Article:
The necessities of nature gain their dignity by their relation to the ends of marriage. While it is easy for feminists, for instance, to depict the mundane tasks of motherhood and housekeeping as Sisyphean tasks, such necessitous household activities contribute to the building of a home, which is, at least in part, a home of love. In the context of love, the household management of a mother takes on greater dignity and receives higher meaning. Dusting or washing are acts of self-giving that contribute to an environment of nurturing that can best take place in the intense order of family life. There are certainly contractual appearances to this relationship—the husband and wife say “I do” and they agree on how to divide household labors. The contractual appearance, however, is only a moment in the experience of marriage and family life. Marriage may, as Hegel, that oracle of clarity, tells us, “begin from the point of view of contract,” but it does so “in order to supersede it.” This supersession is love, and love is a permanent human good that defines the order of the family.

As we hear so often today, love makes the family. What is love? Most refrain from raising this more significant question, for fear that such a question would give rise to endless controversy or hopeless subjectivity. Here, again, I would suggest that nature or anatomy must be understood in the light of love, the permanent attribute that lends meaning to the natural. Nature points up, toward the love that defines marriage and family life. We see this in sex, which reflects a human search for completion by joining with another, and which cannot be consummated without another. Though sex does not really satisfy that desire for another and sexual desire is soon extinguished when satisfied, this does not mean that one is alone. Sex happens on the level of the passions and the body, but points to something higher than itself. Genuine love integrates and subordinates the moment of sex within this larger unified framework. A relationship based on sex is not a proper marital relationship—though sex is part of a marital relationship—because it does not put sex in its proper place.

Betrothed love also grows from two becoming one in the procreation of children. A couple practices a form of self-giving in their life together, providing a fertile ground for the self-giving of parenthood. Parenthood is a picture of marital unity. A couple’s unified love is literally present in the person of the child, which explains why parents so often love their children more than their children love them: children are living embodiments of marital unity. Married couples are more than parents, yet parenthood points to the betrothed love that makes parents, in part, more than parents.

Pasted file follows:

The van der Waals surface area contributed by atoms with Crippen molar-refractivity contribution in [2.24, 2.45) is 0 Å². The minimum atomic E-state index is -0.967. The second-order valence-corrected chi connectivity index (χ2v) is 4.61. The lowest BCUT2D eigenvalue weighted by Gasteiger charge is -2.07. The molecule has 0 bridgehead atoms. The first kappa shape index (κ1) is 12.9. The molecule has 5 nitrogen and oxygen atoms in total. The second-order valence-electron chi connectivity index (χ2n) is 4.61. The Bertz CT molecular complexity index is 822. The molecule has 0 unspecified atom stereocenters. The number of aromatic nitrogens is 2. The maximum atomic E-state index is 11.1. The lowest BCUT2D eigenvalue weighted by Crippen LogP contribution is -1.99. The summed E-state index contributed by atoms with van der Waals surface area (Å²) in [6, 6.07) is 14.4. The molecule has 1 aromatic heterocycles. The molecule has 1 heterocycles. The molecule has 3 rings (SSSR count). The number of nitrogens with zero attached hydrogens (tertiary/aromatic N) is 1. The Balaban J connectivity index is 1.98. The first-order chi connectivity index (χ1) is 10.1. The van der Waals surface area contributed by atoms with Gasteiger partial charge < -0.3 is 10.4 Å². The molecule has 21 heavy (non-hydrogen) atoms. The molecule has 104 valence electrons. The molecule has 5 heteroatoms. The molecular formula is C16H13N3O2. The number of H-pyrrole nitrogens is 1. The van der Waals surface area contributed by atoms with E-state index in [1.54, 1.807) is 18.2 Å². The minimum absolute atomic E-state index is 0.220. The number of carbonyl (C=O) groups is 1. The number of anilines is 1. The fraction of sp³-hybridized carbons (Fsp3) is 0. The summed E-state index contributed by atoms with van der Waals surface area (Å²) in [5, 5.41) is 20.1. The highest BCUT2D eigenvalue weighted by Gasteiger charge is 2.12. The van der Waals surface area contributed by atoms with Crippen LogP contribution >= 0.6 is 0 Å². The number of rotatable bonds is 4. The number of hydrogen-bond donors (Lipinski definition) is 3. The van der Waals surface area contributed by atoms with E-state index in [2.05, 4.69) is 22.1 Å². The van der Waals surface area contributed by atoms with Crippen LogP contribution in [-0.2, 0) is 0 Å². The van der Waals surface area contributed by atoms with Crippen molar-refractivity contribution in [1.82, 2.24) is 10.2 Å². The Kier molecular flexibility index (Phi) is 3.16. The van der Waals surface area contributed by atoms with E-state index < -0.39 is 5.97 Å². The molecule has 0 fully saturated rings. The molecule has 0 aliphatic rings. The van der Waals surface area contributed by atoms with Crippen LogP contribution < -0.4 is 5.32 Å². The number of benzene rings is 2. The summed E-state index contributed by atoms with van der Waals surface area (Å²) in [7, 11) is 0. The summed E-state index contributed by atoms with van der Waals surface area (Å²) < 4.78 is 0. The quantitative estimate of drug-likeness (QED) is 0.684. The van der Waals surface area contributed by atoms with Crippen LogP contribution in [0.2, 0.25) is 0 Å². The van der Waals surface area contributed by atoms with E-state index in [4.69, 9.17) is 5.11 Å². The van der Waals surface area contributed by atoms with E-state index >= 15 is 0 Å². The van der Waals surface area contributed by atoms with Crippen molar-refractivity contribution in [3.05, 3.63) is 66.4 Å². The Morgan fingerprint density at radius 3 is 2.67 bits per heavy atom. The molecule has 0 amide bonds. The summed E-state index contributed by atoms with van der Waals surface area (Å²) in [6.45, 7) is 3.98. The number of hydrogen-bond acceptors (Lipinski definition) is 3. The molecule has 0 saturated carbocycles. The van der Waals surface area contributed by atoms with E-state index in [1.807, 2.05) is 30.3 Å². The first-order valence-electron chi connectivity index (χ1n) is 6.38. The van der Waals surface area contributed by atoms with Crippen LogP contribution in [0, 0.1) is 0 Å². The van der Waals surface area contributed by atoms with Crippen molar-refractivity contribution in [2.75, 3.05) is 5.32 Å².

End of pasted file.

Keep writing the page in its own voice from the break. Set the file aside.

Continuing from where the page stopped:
Modern thinkers, with partial exceptions, initiated a revolution in marriage at the level of betrothed love. They questioned whether self-giving was healthy, possible, safe, or consistent with human liberty and equality. Love implies dependence on another instead of autonomy, and it shows that certain goods (sex and procreation, love and marriage, marriage and parenthood) are connected. When the self-giving of betrothed love is no longer the end of marriage, the preparation ground for parenthood erodes; divorce seems more tenable as partners hold something back; more individualistic principles fill in to justify or define marriage; and sex and procreation, no longer pointing beyond themselves toward a higher good, come to be seen as individual goods or burdens instead of as common goods.
Buzzwords in contemporary [Catholic] moral philosophy (personalism?): "dignity" and "meaning."

Tuesday, June 14, 2011

Robert George, A visit to Italy to discuss civic values
I have just returned from Italy, where I gave the graduation adddress for the Master of Civic Education program at the Ethica Institute in the charming city of Asti. It was a wonderful opportunity to engage some of Italy's most gifted and promising young intellectuals. Ethica is performing a great service to the Italian nation by promoting the rigorous and appreciative study of civic values that must be in place if a regime of republican liberty is to be sustained. Scholars representing a spectrum of political viewpoints are assisting in the project. Students at Ethica have the great advantage of hearing the best arguments that can be made on different sides of questions that are at the center of Italian politics today. It is often lamented by public spirited Italians that civic discourse in their nation has degenerated into the rankest forms of partisanship. They say that political discussions frequently amount to exchanges of insults and other forms of verbal abuse. Ethica is doing something to change that. Its efforts deserve praise and support.

What would believers in consolidationism have to say about civic values and republicanism? Would Robert George or mainstream Italians be willing to repudiate that project? When the scale of a polity is too great, how can political discourse not degenerate as mass man, who has been unshackled from tradition and the bounds of community, is incorporated into it?

Ethica forum di riflesione sui temi dell'etica e della morale
Maurizio Viroli
CUA Press: The Ultimate Why Question
Why Is There Anything at All Rather than Nothing Whatsoever?
Studies in Philosophy and the History of Philosophy, Vol. 54

John P. Wippel , editor

Monday, June 13, 2011

Zenit:  Benedict XVI's Pentecost Homily
"God Is Reason, God Is Will, God Is Love, God Is Beauty" 

On the Church's Baptism Day
"The Breath of the Holy Spirit Fills the Universe"

Pope Benedict XVI conducts the holy mass of Pentecost Sunday in Saint Peter's Basilica at the Vatican June 12, 2011. (Reuters/Daylife)
Op-StJoseph: You are a Priest forever"
Ordinations to the Priesthood

"You are a Priest forever" from Province of Saint Joseph on Vimeo.

CUA: CUA President Appoints John McCarthy Dean of Philosophy School